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November 2014 Archives

The importance of fighting for your grandparents' rights

In every state, Pennsylvania included, grandparents sometimes become replacement parents for their grandchildren when their own children can no longer act as parents. This often happens when their children are in the middle of divorce or are in difficult situations with domestic violence, serious illness or alcohol or drug problems. If the grandchildren's parents decide to divorce, this changes who has custody of the children. In many cases, grandparents are barred from seeing their grandchildren. When this happens, grandparents can seek to have their visitation rights upheld, especially if they have provided care for their grandchildren on a regular basis.

The importance of keeping child-custody issues private

Any Pennsylvania resident who has experienced divorce firsthand, knows that determining what happens to minor children is one of the most difficult issues to deal with. As emotions run high, divorcing parties often unleash their frustrations not only in private but also on social media platforms such as Instagram, Twitter and Facebook. Although it is understandable that a parent in distress wants to share his or her thoughts about child custody negotiations, doing so on a social media site is likely to have unintended consequences.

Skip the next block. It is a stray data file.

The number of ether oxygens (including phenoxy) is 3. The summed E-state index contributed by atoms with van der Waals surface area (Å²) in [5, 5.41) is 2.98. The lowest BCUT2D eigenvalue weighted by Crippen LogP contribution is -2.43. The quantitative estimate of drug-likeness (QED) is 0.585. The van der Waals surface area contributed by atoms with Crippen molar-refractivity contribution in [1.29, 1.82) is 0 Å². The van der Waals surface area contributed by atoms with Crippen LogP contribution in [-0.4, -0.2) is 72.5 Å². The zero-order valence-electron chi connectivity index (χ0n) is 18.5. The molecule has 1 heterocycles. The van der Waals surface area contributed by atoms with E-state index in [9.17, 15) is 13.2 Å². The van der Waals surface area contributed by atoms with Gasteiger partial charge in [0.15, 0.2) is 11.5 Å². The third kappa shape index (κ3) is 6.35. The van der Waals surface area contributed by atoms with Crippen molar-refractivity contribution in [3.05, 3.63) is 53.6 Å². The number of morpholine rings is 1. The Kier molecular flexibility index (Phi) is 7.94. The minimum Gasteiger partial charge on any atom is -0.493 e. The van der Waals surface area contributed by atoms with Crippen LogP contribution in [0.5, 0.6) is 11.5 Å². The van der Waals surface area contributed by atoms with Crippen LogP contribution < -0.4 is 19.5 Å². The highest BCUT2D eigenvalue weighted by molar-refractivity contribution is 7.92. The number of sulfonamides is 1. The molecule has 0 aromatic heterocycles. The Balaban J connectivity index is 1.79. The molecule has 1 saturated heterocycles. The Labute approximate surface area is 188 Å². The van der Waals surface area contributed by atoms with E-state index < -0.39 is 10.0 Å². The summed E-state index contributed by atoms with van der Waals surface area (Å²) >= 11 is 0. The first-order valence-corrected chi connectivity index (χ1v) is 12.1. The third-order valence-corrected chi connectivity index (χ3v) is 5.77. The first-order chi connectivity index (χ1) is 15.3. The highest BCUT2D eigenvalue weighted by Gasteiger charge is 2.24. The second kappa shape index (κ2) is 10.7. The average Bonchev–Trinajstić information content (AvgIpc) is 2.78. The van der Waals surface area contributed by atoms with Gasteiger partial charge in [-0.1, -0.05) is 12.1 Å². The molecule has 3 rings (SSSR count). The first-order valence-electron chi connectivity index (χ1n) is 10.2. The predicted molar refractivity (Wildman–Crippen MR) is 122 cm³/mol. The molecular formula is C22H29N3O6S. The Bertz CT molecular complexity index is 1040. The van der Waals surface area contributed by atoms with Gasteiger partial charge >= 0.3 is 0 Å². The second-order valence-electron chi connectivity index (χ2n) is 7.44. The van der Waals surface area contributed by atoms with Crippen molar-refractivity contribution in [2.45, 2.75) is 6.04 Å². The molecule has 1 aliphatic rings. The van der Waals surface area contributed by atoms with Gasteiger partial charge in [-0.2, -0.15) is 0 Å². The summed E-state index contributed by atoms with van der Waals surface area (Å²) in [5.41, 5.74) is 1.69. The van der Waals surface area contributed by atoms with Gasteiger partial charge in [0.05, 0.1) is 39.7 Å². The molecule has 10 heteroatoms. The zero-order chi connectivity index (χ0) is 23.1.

How is child support enforced in Pennsylvania?

State and federal laws require parents to financially support their children. In the event of a divorce or separation, or in cases where the child is being raised by a guardian, child support issues can become an important topic. Without financial support, the parent or guardian who raises the child may need the government’s assistance. Because this costs the taxpayers’ money, the government has created child support enforcement measures to ensure that the supporting parent will contribute to his or her child(ren)'s care accordingly.

We can help you determine your Philadelphia child-custody options

The custody of Philadelphia minor children is a sensitive topic that often arises in divorce and in cases where the parents were never married. Who will have custody and what visitation rights will be granted to the other parent are determined during the divorce process. The prevailing principle in any child-custody decision made by a court is for the child's best interests and future. Because emotions often run high during child-custody discussions, we often advise our clients to remain calm and focus on the outcome -- how the custody arrangement will affect the child's future and the parent's relationship to his or her child.